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Edward Curtis’ The North American Indian

The million-dollar set of photographs plunged its creator into debt and obscurity By Jonathan ShipleyJonathan Shipley is a freelance writer living in Seattle with his young daughter. He’s been published in the LA Times, Boston Globe, Diner Journal, and many other publications.

This 1910 image by Curtis, A typical Nez Percé, was included in volume eight of The North American Indian. Courtesy of Library of Congress, Prints and Photographs Division.

Once, along the shores of Seattle, Washington, a young man met an old princess. She, out from her waterfront cabin, was on the tideflats collecting clams and mussels. He stopped her and asked if he could take a photograph. He had a burgeoning photography studio in the growing city. He would pay her, he said, a dollar a picture. She had been taking in laundry and selling hand-woven baskets on street corners for money, so she was delighted at the prospect. They both readily agreed to the deal.

It was 1895, and it was then that Edward Sheriff Curtis took his first portraits of a Native American. The princess was Kikisoblu, the eldest daughter of Chief Sealth, for whom Seattle is named. Called Princess Angeline by the city dwellers, she was Curtis’ first portrait of an Indian. Little did he realize how profound those first images would become. Almost his entire working life from that point forward would be focused on documenting the Native Americans, leading to the creation of The North American Indian, a twenty-volume series of photographs and ethnographic descriptions of Native American tribes west of the Mississippi River.

The tribal ways of life, Curtis believed, were quickly vanishing. For decades he toiled on the project, far surpassing his initial five-year estimate. From the striking prairies of Montana to the merciless heat of Arizona, from the rainy forests of Oregon to the frigid taiga of Alaska, Curtis took photos, wrote, and did his best to document the Indians—all of them, he hoped. It would cost him his health, his marriage, and his financial stability to do it. Along the way, though, he met Theodore Roosevelt, J. P. Morgan, and Cecil B. DeMille. More importantly, he met the men and women who would have been lost to the mists of time had it not been for his photographs. People like Big Knife, Fish Shows, Piopo-Maksmaks, Iron Breast, Yellow Owl, Eagle Child, Crazy Thunder, Morning Flower, and countless others.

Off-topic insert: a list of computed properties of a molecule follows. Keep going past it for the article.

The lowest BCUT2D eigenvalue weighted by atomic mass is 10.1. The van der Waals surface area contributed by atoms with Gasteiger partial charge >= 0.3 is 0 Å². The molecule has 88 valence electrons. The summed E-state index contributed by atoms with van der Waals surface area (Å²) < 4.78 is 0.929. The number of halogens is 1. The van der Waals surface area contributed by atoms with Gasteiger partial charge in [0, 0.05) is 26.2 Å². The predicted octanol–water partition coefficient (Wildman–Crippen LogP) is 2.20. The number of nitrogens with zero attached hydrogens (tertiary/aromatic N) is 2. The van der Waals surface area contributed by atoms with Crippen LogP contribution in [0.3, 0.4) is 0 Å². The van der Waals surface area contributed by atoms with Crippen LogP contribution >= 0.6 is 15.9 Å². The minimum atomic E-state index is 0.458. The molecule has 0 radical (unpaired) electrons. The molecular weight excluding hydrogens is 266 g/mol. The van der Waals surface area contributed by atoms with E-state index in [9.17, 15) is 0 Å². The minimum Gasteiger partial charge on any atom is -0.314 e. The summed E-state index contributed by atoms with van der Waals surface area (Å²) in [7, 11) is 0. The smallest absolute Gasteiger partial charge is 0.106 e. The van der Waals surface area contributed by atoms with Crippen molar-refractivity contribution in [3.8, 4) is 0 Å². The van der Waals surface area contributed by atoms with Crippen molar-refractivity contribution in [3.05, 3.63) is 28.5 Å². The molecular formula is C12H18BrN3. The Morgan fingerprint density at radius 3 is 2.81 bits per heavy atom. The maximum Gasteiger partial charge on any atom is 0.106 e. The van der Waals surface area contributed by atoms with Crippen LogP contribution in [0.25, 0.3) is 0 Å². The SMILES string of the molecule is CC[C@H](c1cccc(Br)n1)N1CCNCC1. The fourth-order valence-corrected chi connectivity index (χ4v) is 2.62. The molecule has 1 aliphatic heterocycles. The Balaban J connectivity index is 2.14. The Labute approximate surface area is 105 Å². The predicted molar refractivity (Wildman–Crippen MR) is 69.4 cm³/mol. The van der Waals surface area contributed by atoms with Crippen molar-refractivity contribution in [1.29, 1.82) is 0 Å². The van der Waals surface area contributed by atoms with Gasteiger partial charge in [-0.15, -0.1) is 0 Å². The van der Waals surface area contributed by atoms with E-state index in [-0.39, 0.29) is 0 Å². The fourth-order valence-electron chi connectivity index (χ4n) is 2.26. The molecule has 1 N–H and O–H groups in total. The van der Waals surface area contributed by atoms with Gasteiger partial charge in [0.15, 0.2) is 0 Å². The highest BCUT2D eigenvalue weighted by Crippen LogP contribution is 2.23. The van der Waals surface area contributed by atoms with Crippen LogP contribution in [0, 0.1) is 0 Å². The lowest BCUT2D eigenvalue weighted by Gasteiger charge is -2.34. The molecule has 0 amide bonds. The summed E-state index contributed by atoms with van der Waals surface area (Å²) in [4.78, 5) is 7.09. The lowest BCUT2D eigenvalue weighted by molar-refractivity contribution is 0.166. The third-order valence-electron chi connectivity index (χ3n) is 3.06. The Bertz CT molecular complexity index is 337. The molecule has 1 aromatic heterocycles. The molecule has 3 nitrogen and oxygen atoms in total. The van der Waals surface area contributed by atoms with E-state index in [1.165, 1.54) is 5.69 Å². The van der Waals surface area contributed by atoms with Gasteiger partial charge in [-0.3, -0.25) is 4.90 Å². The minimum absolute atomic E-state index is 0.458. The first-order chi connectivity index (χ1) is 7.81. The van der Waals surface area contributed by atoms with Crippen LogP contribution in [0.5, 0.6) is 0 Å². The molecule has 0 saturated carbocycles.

One of Curtis’ later pieces, Gathering Seeds—Coast Pomo, is a full-length portrait of Cecilia Joaquin, a Pomo woman. The photograph was taken around 1924 and printed in volume fourteen of The North American Indian. Courtesy of Library of Congress, Prints and Photographs Division.

Today, The North American Indian masterwork mainly resides in institutions, libraries, and the private collections of the wealthy. Only a few hundred sets were actually printed, and complete sets at auction are rare. In 2005 a complete set sold for $1.4 million, and two years later, a less-than-complete set was hammered down just under the million mark. Lois Flury, of Flury and Company in Seattle, made a private sale of a full set for $1.8 million. Bruce Kapson, of Bruce Kapson Gallery in California, currently has on his website one volume with a price tag of $14,500. Christopher Cardozo, of Christopher Cardozo Fine Art, features “Zuni Governor” on his website for $21,450. Depending on the volume, condition, and type of paper, Flury estimated a single volume from the set can run anywhere between $12,000 and $50,000 with folios ranging from $25,000 to $150,000.

Curtis himself never saw any one of those substantial sums for his lifelong efforts. In fact, he died in relative obscurity with little to call his own. The New York Times ran a small obituary upon his death on October 19, 1952. It was less than one hundred words long and noted—as a brief aside—“Mr. Curtis was also known as a photographer.”

According to Lois Flury, who has studied and collected Curtis since the 1970s, “He was a man of tremendous talent and vision. He refused to give up. He never quit. He knew there would be challenges but it wasn’t in his vocabulary to say, ‘I failed.’”

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